Smart fabric can recognize the food you put on the table

It could also help you remember your earbuds before you leave.

Sponsored Links

the summer harvest, ripe and juicy apples, lies on the table covered with a linen tablecloth
Tatjana WAGNER via Getty Images

Wouldn’t it be helpful if a food tracking or recipe app could determine what you’re eating just by detecting what’s on your table? You might get your wish. Researchers at Microsoft and multiple universities have developed Capacitivo, a smart fabric system that can detect food, drinks, and other objects based solely on touch. The cloth uses a combination of a capacitive electrode grid and machine learning to gauge both the material and shape of a given item.

This works with some containers, too, including glasses and bowls.

The researchers initially wove the technology into a tablecloth, and envisioned it as particularly helpful for cooking. An app could suggest a meal based on what’s sitting on the table, while a diet app would know what you’ve had to drink. Scientists also imagine Capacitivo serving as a memory tool. It could remind you to take your earbuds before you head out the door, or remind you to clean up if you leave an empty food bowl.

The initial project has limits. It doesn’t recognize metallic objects, and won’t work as well with books or other square-edged items. It likewise has problems with credit cards and other items that don’t have a clear capacitance footprint. Certain drinks don’t produce reliable results, so you shouldn’t expect your tablecloth to tell an IPA from a stout.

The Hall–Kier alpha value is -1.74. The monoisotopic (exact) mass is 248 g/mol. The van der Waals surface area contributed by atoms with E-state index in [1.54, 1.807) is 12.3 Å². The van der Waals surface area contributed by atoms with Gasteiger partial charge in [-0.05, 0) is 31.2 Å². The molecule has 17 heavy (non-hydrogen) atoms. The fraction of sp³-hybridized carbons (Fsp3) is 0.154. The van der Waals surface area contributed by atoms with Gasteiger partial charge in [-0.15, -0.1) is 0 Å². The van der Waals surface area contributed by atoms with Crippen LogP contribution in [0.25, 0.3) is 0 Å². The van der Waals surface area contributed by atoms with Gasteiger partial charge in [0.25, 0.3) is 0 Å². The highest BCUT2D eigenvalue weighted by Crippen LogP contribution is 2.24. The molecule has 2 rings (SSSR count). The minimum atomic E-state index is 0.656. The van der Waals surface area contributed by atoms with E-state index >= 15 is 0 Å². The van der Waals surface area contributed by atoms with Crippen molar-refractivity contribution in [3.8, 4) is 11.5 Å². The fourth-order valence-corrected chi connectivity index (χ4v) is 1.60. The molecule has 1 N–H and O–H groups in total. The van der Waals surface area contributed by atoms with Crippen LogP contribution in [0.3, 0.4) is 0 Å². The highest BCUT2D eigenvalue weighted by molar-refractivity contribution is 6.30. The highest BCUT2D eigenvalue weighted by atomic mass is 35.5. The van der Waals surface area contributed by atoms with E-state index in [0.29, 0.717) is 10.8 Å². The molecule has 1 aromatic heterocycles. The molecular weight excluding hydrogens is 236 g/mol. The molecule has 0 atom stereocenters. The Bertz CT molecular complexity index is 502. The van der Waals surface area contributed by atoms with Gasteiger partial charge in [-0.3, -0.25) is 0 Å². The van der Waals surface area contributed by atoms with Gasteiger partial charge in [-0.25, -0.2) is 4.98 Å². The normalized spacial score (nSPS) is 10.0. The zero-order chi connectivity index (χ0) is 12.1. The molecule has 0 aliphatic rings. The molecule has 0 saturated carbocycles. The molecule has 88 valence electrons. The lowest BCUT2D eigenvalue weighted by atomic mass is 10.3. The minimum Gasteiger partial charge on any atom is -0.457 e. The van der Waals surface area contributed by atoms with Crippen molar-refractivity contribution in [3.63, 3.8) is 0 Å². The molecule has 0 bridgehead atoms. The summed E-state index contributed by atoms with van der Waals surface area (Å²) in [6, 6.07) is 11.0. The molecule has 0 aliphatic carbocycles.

Don’t expect a smart tablecloth in the near future, then, although the technology should get better over time. The team hopes to detect metal, deal with less-than-ideal placement and enable touch input, among other upgrades. If all goes well, it could lead to a truly seamless smart home where you don’t have to rely on smart scales, scanning or other clunky methods to detect what’s in your kitchen.

All products recommended by Engadget are selected by our editorial team, independent of our parent company. Some of our stories include affiliate links. If you buy something through one of these links, we may earn an affiliate commission.
Popular on Engadget